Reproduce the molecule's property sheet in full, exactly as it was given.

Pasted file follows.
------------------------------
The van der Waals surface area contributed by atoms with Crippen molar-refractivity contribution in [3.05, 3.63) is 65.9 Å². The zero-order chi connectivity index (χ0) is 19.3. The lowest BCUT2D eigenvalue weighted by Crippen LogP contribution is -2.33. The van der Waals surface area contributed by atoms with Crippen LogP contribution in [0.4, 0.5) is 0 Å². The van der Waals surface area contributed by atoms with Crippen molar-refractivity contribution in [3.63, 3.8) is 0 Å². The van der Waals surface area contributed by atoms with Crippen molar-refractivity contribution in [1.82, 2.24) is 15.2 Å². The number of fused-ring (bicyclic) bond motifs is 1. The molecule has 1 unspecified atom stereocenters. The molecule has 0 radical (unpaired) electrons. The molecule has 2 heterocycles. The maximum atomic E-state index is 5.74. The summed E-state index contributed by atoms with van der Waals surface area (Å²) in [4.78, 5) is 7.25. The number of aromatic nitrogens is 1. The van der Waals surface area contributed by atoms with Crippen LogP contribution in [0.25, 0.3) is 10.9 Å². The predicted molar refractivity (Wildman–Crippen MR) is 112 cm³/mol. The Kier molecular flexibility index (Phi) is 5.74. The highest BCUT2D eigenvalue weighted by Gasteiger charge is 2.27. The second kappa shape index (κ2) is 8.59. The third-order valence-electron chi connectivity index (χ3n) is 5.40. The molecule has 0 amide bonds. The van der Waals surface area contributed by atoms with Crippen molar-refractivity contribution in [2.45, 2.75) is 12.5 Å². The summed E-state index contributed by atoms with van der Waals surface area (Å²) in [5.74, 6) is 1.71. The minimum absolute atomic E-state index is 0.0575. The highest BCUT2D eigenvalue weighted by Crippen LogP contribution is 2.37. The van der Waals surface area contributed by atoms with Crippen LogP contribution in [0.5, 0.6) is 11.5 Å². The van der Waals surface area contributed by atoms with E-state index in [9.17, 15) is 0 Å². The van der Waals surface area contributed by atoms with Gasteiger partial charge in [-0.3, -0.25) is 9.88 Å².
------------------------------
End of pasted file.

The van der Waals surface area contributed by atoms with Crippen molar-refractivity contribution in [3.05, 3.63) is 65.9 Å². The zero-order chi connectivity index (χ0) is 19.3. The lowest BCUT2D eigenvalue weighted by Crippen LogP contribution is -2.33. The van der Waals surface area contributed by atoms with Crippen LogP contribution in [0.4, 0.5) is 0 Å². The van der Waals surface area contributed by atoms with Crippen molar-refractivity contribution in [3.63, 3.8) is 0 Å². The van der Waals surface area contributed by atoms with Crippen molar-refractivity contribution in [1.82, 2.24) is 15.2 Å². The number of fused-ring (bicyclic) bond motifs is 1. The molecule has 1 unspecified atom stereocenters. The molecule has 0 radical (unpaired) electrons. The molecule has 2 heterocycles. The maximum atomic E-state index is 5.74. The summed E-state index contributed by atoms with van der Waals surface area (Å²) in [4.78, 5) is 7.25. The number of aromatic nitrogens is 1. The van der Waals surface area contributed by atoms with Crippen LogP contribution in [0.25, 0.3) is 10.9 Å². The predicted molar refractivity (Wildman–Crippen MR) is 112 cm³/mol. The Kier molecular flexibility index (Phi) is 5.74. The highest BCUT2D eigenvalue weighted by Gasteiger charge is 2.27. The second kappa shape index (κ2) is 8.59. The third-order valence-electron chi connectivity index (χ3n) is 5.40. The molecule has 0 amide bonds. The van der Waals surface area contributed by atoms with Crippen molar-refractivity contribution in [2.45, 2.75) is 12.5 Å². The summed E-state index contributed by atoms with van der Waals surface area (Å²) in [5.74, 6) is 1.71. The minimum absolute atomic E-state index is 0.0575. The highest BCUT2D eigenvalue weighted by Crippen LogP contribution is 2.37. The van der Waals surface area contributed by atoms with Crippen LogP contribution in [0.5, 0.6) is 11.5 Å². The van der Waals surface area contributed by atoms with E-state index in [9.17, 15) is 0 Å². The van der Waals surface area contributed by atoms with Gasteiger partial charge in [-0.3, -0.25) is 9.88 Å².